Wednesday, 29 December 2010

The curious case of Benjamin Button, by F. Scott Fitzgerald

This volume contains seven short stories, published by Scott Fitzgerald from 1920 to 1932 in the USA. Like all his writings, they document his age, and so have a historical / social interest. In addition, they concisely demonstrate his skill as a writer, and his imagination.

Scott Fitzgerald lets his fantasy go quite wild in these stories, the most famous being ‘The curious case of Benjamin Button’, thanks to a 2009 (?) film based on this story. It is an intriguing idea of a man born old, who becomes progressively younger throughout his life. The author carries out this difficult conceit with skill and humour. The film diverges from the short story, with many extraneous additional material, but captures the ‘youthing’ of the main character with clever use of make up on Brad Pitt. The reversal of time’s arrow allows the author to bump up against all the practical problems this causes, extracting the comic potential to the full.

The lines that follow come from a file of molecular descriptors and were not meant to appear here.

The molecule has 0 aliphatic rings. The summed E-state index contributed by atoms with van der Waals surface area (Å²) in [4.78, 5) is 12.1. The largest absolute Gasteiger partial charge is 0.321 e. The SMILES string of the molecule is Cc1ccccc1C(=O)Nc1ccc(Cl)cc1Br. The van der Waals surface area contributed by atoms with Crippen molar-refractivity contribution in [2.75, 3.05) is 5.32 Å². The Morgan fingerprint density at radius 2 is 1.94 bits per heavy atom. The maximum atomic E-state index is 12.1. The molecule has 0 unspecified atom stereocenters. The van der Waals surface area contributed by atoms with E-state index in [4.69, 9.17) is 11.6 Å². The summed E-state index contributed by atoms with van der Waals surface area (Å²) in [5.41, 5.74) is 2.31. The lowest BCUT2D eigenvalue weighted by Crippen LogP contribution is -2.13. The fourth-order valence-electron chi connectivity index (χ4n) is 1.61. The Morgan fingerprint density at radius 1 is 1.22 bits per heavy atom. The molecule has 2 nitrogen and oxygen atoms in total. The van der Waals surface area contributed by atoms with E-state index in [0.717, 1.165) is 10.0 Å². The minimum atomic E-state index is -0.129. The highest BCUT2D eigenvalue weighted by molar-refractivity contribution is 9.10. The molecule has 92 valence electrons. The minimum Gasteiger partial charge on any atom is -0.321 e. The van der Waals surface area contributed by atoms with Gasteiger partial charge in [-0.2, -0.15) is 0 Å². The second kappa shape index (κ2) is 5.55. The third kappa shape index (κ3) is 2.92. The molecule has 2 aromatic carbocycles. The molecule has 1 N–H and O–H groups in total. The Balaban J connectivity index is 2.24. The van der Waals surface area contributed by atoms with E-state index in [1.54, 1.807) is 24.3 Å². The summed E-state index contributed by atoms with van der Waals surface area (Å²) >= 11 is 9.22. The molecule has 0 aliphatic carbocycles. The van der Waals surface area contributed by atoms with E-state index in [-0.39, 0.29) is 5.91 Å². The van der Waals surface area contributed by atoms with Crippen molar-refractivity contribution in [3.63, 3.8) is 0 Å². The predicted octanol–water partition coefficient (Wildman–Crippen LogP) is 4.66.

These stories all have a thread of craziness and inversion about them. For instance, I liked the story called ‘Head and shoulders’ where a brilliant shy Princeton Scholar becomes a trapeze artist, and the girl who persuades him out of the cloister of academia becomes a famous writer. They swap roles, so to speak.

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